Hail Asia’s new democracy

Dictatorships can be surprisingly fragile when it becomes clear that the people, history and time are unequivocally against them, especially with a people as amenable as the Myanmarese.
There is no doubt that Aung San Suu Kyi and her relentless opposition to the junta provided the key to the final push for democracy. But decades of stolid resistance to government abuse and obstruction of their daily lives through such things as the denial of university education kept up the pressure from the people and elements of the Buddhist church for a more normal life over the years that the Lady was detained under house arrest.
But her years with only the BBC World Service for company are likely to be as nothing compared with what she now faces in turning political dreams into reality.
Despite her landslide win she faces myriad challenges, not least in allowing her electorate to see that the waif-faced figure visible behind the gate of her home on University Avenue hides a determined, if not authoritarian, figure ready to fight for what she believes is right, even if it means continuing to deny citizenship to one million Rohingya Muslims on the border with India. Other conflicts along the Chinese border can be expected to produce similar problems and it is very likely that the government can be relied on to produce Suu Kyi to take care of their diplomatic dirty work for them.
With the military government’s notion of ‘guided democracy’ off the agenda at home, all bets are off as to how things develop. Suu Kyi, assuming she is going to be an early player in policy-making, sets off with the advantage of having made no concrete promises beyond the notions of greater freedom, democracy and development. She will very quickly need to be more specific.
In the meantime she will have to hope that the civil servants of the General Administrative Department, a key policy-making body which, like every other top institution, is controlled by the military, play by the new, democratic book of rules until she can take on a full role.
And therein lies the rub: why the authorities will wait until next February to set up the government is unclear. This will leave plenty of time for manipulation of the political situation against Suu Kyi. It would be a great shame if, having run a relatively clean election, the military spoiled things by rigging the subsequent government against her. So far they appear to have behaved very well, given the electoral and public humiliation that has been heaped upon them.
After all, the army still holds all the key cards in the governmental deck: while the government’s proxy party, the Union Solidarity and Development Party (USDP), has been defeated, it still controls one quarter of the house and it will still appoint the ministers of defence, interior and border affairs.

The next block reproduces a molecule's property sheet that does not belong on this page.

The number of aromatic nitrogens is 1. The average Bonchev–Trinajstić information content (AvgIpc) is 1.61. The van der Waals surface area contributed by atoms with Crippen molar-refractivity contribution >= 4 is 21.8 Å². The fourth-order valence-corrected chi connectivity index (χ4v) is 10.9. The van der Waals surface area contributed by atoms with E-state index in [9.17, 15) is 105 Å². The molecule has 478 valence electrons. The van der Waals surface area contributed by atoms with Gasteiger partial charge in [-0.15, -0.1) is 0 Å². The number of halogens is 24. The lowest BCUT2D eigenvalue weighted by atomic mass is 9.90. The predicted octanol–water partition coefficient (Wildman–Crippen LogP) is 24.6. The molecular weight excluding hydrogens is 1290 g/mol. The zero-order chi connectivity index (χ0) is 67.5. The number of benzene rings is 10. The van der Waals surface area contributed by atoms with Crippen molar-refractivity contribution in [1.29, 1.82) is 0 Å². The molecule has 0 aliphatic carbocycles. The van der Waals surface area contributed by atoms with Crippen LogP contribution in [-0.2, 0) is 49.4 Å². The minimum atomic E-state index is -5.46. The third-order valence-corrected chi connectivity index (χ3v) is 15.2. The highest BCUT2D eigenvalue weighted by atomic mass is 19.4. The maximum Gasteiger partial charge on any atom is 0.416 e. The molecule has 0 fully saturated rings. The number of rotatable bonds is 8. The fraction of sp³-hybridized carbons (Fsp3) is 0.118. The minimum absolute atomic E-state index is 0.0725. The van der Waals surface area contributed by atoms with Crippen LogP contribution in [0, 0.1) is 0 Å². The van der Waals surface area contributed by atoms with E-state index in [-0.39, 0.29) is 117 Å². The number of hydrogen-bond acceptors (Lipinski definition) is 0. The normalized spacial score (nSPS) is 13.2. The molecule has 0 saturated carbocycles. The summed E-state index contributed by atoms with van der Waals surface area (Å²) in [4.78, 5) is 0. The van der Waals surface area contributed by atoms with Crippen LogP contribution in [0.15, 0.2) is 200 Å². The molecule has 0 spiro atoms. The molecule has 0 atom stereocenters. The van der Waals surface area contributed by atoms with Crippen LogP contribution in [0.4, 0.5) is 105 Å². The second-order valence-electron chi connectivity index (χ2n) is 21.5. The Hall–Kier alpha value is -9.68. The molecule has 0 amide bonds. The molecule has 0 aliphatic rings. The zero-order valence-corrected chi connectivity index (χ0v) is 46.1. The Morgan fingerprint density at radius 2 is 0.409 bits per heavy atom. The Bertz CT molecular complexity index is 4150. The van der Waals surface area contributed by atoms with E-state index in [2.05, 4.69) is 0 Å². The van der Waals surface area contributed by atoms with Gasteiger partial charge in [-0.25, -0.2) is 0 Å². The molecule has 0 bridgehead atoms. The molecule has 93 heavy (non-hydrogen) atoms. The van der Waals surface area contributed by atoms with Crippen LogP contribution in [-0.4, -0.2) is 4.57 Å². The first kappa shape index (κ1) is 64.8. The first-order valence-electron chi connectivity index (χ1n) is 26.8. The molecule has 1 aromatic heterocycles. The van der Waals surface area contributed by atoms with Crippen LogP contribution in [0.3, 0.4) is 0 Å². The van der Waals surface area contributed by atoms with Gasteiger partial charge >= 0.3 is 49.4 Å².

As things stand, absent constitutional reform, which was rejected by the parliament before the election, the highest rank Suu Kyi can achieve is as Speaker, a job normally without great political power but which she might transform under her own political weight.
Under the present constitution she cannot take up her rightful position as president, the most powerful person in the country, because of her late foreign husband and children. But certainly she has said that she will outshine any figure beneath her in terms of making reform come true and it is to be hoped that she will be surrounded by like-minded people.
She might try and use her powerful personal standing to control the presidency. That could be one way to get things moving fast but she might attract jealousy and her attachment to one individual’s fortunes could be risky.
Suu Kyi has come under criticism over the years for her willingness to compromise with and talk to the military. That decision is now seen to have been an intelligent and far-sighted one, though one that perhaps only someone with her strength of character and prestige could carry off. Those links should now come in handy as she tries to build her own political position in the nation and across the world.
But the prize open to the new government is unprecedented in recent years: breaking the enclosing ring of less than democratic governments in South-East Asia. The countries of the Association of South-East Asian Nations may be among the most successful on the planet but they have begun to let their democratic credentials suffer. Thailand is under a seemingly endless martial law government; Malaysia is riven with corruption at the highest levels; question marks remain over Laos, and Vietnam is still prone to detain anyone who questions communist party rule.
It would be a glorious moment were Myanmar to emerge as the region’s ‘queen of democracy’.

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